I didn’t need the ER Doctor to tell me that Maggie miscarried. I didn’t need the nurse’s comforting hand on my shoulder who whispered, “I’ll leave the two of you alone for a while,” as she exited, drawing the curtain tight behind her. No, Maggie told me everything—without saying a word.
My eyes were drawn to Maggie as she lie motionless; arms limp at her sides almost melting into the bed, her face ashen and her sunken hazel eyes reddened dark by tears. She had a vacant look –lost and hopeless – broken and abandoned. Her lips were quivering and her forehead was deeply furrowed while she stared straight ahead, tears trickling down both cheeks.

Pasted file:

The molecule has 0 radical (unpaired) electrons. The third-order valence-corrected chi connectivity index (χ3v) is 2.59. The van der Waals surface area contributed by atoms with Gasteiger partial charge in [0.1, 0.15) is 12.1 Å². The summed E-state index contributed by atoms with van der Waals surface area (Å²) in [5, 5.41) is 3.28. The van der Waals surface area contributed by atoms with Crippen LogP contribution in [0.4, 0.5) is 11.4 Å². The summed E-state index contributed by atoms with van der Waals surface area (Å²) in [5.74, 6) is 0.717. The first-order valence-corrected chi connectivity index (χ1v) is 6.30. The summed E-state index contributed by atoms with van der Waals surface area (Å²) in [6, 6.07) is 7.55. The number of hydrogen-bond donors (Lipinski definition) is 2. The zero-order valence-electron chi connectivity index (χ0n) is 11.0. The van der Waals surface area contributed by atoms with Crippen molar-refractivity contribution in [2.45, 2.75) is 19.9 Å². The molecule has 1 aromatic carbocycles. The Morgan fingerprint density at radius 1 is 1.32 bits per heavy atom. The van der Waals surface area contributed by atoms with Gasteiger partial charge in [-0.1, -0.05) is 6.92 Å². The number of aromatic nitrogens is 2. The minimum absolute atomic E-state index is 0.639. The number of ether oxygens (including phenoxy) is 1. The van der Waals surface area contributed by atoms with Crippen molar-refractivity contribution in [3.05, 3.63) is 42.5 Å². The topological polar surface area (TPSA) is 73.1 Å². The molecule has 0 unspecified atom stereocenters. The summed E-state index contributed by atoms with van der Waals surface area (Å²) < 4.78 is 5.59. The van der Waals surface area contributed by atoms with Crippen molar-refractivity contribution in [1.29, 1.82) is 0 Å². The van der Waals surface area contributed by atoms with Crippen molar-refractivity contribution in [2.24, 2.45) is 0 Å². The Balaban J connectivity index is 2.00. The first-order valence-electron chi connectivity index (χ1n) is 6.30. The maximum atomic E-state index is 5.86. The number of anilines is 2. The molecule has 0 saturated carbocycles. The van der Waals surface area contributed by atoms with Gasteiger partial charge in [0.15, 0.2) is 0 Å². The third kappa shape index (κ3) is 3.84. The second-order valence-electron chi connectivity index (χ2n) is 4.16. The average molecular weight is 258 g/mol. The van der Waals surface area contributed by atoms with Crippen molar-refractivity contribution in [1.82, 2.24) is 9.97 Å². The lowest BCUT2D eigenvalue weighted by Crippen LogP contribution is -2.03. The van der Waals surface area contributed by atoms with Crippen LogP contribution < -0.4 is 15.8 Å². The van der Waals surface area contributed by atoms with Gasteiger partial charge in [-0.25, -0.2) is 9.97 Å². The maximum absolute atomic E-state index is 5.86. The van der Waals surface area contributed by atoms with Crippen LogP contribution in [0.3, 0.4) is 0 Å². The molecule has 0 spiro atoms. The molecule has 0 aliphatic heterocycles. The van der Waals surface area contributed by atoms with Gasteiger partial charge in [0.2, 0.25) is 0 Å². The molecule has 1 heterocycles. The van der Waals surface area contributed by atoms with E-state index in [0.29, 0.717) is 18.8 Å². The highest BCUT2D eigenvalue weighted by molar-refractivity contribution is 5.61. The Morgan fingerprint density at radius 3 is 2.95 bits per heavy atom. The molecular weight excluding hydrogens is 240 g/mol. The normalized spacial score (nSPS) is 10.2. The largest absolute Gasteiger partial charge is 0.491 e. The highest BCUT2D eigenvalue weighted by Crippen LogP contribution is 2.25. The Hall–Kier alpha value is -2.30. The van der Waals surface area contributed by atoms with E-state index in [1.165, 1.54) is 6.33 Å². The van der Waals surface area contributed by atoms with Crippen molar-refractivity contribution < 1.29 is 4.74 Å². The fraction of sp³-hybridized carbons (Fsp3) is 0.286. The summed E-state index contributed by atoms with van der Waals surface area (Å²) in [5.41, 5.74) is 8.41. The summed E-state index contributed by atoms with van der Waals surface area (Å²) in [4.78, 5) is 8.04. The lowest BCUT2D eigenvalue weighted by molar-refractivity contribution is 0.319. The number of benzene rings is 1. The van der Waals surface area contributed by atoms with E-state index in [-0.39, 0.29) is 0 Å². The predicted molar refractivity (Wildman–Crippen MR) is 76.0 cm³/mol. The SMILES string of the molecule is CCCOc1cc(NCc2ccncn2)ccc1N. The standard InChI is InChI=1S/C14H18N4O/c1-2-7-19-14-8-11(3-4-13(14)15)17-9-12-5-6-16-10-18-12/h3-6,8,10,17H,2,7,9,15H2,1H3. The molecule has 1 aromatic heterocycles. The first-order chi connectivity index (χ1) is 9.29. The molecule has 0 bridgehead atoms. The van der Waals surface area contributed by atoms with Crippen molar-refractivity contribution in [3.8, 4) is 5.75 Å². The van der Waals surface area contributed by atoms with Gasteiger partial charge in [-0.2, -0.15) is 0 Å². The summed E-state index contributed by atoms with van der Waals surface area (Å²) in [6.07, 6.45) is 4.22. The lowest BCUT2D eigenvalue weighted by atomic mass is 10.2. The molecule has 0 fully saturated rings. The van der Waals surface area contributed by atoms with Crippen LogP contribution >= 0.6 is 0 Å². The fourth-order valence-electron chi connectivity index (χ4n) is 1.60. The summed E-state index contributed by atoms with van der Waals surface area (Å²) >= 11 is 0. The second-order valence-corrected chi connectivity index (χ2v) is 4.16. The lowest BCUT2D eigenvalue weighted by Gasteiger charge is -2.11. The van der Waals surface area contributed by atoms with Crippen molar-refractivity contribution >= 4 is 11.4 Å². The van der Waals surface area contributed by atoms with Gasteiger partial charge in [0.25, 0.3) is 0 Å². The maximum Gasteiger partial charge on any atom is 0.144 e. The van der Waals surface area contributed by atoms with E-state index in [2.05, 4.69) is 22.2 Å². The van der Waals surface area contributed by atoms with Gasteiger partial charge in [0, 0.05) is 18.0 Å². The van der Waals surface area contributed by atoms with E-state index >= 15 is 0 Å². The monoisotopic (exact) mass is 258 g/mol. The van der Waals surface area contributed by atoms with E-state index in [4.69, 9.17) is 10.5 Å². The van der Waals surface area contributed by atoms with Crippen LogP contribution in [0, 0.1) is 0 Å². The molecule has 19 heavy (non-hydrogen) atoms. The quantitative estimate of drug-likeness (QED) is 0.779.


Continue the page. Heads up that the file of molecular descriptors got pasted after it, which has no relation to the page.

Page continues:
Maggie doesn’t see me entering, but turns when she hears my footsteps. Her face has a mournful, almost sheepish look. She opens her eyes wide and tilts her head sideways, looking like a child seeking forgiveness—ashamed or afraid to confess that they have done something wrong. Then she begins crying, “Dennis, forgive me. I’m…I’m so sorry.”
Rushing to her bedside, I caress her left hand then lean over, kissing her forehead and stroking her hair. “Hey, stop it! You have nothing to be sorry for. It’s gonna be okay, babe. Don’t worry.”
Don’t worry?” Yeah, that’s easy for me to say. I don’t feel Maggie’s anguish. I just learned a couple days ago that I would be a father. I didn’t keep this bursting news a secret for the past two months. I hadn’t been planning for days how to tell me that I was going to be a “daddy.” Our baby wasn’t growing inside of me